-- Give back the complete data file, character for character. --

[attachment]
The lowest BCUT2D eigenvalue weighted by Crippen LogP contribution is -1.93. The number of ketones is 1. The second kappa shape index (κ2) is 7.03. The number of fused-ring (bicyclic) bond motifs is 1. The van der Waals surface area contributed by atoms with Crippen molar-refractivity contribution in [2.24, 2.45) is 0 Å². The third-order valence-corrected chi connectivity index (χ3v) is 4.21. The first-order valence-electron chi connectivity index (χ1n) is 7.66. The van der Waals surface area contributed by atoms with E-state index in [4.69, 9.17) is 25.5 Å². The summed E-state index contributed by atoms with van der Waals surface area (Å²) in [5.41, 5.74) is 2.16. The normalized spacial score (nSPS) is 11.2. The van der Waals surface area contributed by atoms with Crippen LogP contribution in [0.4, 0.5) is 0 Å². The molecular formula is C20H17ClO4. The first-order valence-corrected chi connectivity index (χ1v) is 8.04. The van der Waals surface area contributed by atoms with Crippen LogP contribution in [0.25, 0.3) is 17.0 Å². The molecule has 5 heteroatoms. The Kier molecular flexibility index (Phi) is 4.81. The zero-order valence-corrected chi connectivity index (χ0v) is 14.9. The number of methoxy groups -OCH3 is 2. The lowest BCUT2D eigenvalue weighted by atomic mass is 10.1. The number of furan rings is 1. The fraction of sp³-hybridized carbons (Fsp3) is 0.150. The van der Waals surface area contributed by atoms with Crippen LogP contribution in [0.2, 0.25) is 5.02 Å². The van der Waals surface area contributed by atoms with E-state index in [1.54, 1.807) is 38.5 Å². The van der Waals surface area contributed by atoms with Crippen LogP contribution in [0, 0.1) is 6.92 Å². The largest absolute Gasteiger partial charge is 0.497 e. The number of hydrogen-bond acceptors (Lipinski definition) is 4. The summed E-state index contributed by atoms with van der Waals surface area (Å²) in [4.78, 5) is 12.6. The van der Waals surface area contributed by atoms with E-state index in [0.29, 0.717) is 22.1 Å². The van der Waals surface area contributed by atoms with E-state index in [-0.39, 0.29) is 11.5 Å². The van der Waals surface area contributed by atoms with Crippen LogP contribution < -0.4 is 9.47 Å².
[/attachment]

The lowest BCUT2D eigenvalue weighted by Crippen LogP contribution is -1.93. The number of ketones is 1. The second kappa shape index (κ2) is 7.03. The number of fused-ring (bicyclic) bond motifs is 1. The van der Waals surface area contributed by atoms with Crippen molar-refractivity contribution in [2.24, 2.45) is 0 Å². The third-order valence-corrected chi connectivity index (χ3v) is 4.21. The first-order valence-electron chi connectivity index (χ1n) is 7.66. The van der Waals surface area contributed by atoms with E-state index in [4.69, 9.17) is 25.5 Å². The summed E-state index contributed by atoms with van der Waals surface area (Å²) in [5.41, 5.74) is 2.16. The normalized spacial score (nSPS) is 11.2. The van der Waals surface area contributed by atoms with Crippen LogP contribution in [0.4, 0.5) is 0 Å². The molecular formula is C20H17ClO4. The first-order valence-corrected chi connectivity index (χ1v) is 8.04. The van der Waals surface area contributed by atoms with Crippen LogP contribution in [0.25, 0.3) is 17.0 Å². The molecule has 5 heteroatoms. The Kier molecular flexibility index (Phi) is 4.81. The zero-order valence-corrected chi connectivity index (χ0v) is 14.9. The number of methoxy groups -OCH3 is 2. The lowest BCUT2D eigenvalue weighted by atomic mass is 10.1. The number of furan rings is 1. The fraction of sp³-hybridized carbons (Fsp3) is 0.150. The van der Waals surface area contributed by atoms with Crippen LogP contribution in [0.2, 0.25) is 5.02 Å². The van der Waals surface area contributed by atoms with E-state index in [1.54, 1.807) is 38.5 Å². The van der Waals surface area contributed by atoms with Crippen LogP contribution in [0, 0.1) is 6.92 Å². The largest absolute Gasteiger partial charge is 0.497 e. The number of hydrogen-bond acceptors (Lipinski definition) is 4. The summed E-state index contributed by atoms with van der Waals surface area (Å²) in [4.78, 5) is 12.6. The van der Waals surface area contributed by atoms with E-state index in [0.29, 0.717) is 22.1 Å². The van der Waals surface area contributed by atoms with E-state index in [-0.39, 0.29) is 11.5 Å². The van der Waals surface area contributed by atoms with Crippen LogP contribution < -0.4 is 9.47 Å².